Snoopy and Charlie Brown: The Peanuts Movie: Movie Review

We had our doubts about “Snoopy and Charlie Brown: The Peanuts Movie” being translated on the big screen. The task is a monumental without a doubt with millions of people who have read and adored the comic strip in its five decade run. But Blue Sky Studios and everyone involved in this one really pulled it off. What we get is not only a nostalgic dip for the old ones but a movie that easily propels Charlie Brown, Snoopy and their friends into the next age limelight.

Charlie Brown (Noah Schnapp) and his lovable pet Snoopy (Bill Melendez) both embark on their greatest missions as they find themselves entangled with a thing called love. Snoopy, the world’s most lovable beagle (turned flying ace), takes to the skies to pursue his arch-nemesis The Red Baron. The Red Baron has kidnapped his most cherished Fifi (Kristin Chenoweth) and now he must get her back safely against all odds. While his best pal, Charlie Brown, begins to find himself falling head over heels with the Little Red-Haired Girl (Francesca Angelucci Capaldi). Soon, he musters ways to impress her while mostly failing along the process.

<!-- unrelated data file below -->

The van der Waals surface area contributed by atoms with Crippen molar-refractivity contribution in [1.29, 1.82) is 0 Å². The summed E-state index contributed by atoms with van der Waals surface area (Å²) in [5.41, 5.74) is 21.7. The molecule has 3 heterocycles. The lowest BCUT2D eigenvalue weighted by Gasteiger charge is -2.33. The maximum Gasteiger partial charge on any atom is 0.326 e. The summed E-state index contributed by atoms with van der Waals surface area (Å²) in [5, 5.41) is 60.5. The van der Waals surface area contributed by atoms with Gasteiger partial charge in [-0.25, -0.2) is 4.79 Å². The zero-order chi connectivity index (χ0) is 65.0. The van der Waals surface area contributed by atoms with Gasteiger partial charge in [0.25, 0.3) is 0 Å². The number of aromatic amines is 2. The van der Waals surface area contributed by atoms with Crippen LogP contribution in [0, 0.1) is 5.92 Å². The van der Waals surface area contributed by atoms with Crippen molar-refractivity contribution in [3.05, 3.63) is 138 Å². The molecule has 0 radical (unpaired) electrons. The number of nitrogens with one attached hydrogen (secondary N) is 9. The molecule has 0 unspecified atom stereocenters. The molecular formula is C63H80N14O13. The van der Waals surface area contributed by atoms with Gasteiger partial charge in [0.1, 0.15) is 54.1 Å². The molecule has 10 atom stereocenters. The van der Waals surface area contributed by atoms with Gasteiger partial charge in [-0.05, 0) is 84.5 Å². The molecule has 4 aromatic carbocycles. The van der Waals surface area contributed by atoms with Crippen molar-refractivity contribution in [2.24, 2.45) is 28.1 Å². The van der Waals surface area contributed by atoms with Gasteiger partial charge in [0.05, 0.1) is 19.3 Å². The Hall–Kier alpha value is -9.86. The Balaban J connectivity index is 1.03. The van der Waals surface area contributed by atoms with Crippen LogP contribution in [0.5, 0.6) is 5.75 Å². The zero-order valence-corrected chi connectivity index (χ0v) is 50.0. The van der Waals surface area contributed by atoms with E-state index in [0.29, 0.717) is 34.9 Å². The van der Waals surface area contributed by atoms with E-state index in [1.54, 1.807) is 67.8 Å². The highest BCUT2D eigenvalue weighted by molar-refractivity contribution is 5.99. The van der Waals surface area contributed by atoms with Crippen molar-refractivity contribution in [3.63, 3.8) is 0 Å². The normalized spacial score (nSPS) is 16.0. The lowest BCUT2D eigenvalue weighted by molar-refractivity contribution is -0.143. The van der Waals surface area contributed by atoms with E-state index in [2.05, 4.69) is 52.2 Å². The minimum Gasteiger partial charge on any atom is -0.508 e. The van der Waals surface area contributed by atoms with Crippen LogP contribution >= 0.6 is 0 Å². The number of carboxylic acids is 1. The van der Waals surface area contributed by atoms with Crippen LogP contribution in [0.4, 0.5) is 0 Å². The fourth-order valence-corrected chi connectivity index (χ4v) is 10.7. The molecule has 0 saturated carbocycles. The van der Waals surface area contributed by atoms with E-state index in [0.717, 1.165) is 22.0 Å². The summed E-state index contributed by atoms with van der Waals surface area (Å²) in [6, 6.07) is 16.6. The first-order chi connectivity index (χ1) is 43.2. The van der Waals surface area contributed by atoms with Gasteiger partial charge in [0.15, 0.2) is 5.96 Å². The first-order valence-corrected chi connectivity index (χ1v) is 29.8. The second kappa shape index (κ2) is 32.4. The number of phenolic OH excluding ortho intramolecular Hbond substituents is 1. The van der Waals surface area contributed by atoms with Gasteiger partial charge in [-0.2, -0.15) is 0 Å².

Coming into "The Peanuts Movie", we were worried what to the final product would be. But what really surprised us most is how polished everything turned out to be. Animation-wise, "The Peanuts Movie" was able to transfer these 2D characters extremely well into 3D capturing their character's nuances brilliantly. While the animation may not be "realistic" in a sense, it was perfect for what the Peanuts characters were. In fact, we instantly fell in love with most if not all of the characters in the film. Juxtapose this with incredibly detailed vistas and the whole thing just pops with its own unique visual vibe. The story itself was simple and straight to the point. We are all praises with Charlie Brown's journey. It was actually extremely emotional at its peak and it had its surprises from time to time. But we really didn't like how much time was spent on Snoopy's imaginary/literary love piece. While amusing, it really didn't add much to Charlie Brown's transition from failure to success. Overall, "The Peanuts Movie" is a success. It's nostalgic, fresh and a film Charles M. Schulz would probably be proud off.

Rating: 4 reels

Why you should watch it:
- the animation and visuals are our favorite part of the film
- the story was extremely emotional at its peak

Why you shouldn't watch it:
- we didn't love how much time was spent on Snoopy's imaginary tale

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